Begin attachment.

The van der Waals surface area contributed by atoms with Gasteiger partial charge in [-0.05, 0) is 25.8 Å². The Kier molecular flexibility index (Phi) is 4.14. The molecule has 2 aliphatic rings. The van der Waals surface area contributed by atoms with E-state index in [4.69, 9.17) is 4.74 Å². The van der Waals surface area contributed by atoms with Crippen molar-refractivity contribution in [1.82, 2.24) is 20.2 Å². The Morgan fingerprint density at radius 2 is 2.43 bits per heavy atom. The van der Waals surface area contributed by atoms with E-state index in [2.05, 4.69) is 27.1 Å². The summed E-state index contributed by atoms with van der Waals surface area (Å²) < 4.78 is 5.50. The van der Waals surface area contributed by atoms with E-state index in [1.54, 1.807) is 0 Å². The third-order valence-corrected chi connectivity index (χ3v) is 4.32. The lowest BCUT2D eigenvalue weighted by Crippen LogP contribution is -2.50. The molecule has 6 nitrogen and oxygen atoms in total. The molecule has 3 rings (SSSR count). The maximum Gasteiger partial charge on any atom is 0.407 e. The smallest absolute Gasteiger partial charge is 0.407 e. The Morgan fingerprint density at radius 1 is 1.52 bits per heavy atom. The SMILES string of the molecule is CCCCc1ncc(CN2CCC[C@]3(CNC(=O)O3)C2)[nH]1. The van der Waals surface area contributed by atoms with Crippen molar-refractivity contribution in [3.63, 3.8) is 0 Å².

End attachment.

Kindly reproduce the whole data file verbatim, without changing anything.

The van der Waals surface area contributed by atoms with Gasteiger partial charge in [-0.05, 0) is 25.8 Å². The Kier molecular flexibility index (Phi) is 4.14. The molecule has 2 aliphatic rings. The van der Waals surface area contributed by atoms with E-state index in [4.69, 9.17) is 4.74 Å². The van der Waals surface area contributed by atoms with Crippen molar-refractivity contribution in [1.82, 2.24) is 20.2 Å². The Morgan fingerprint density at radius 2 is 2.43 bits per heavy atom. The van der Waals surface area contributed by atoms with E-state index in [2.05, 4.69) is 27.1 Å². The summed E-state index contributed by atoms with van der Waals surface area (Å²) < 4.78 is 5.50. The van der Waals surface area contributed by atoms with E-state index in [1.54, 1.807) is 0 Å². The third-order valence-corrected chi connectivity index (χ3v) is 4.32. The lowest BCUT2D eigenvalue weighted by Crippen LogP contribution is -2.50. The molecule has 6 nitrogen and oxygen atoms in total. The molecule has 3 rings (SSSR count). The maximum Gasteiger partial charge on any atom is 0.407 e. The smallest absolute Gasteiger partial charge is 0.407 e. The Morgan fingerprint density at radius 1 is 1.52 bits per heavy atom. The SMILES string of the molecule is CCCCc1ncc(CN2CCC[C@]3(CNC(=O)O3)C2)[nH]1. The van der Waals surface area contributed by atoms with Crippen molar-refractivity contribution in [3.63, 3.8) is 0 Å².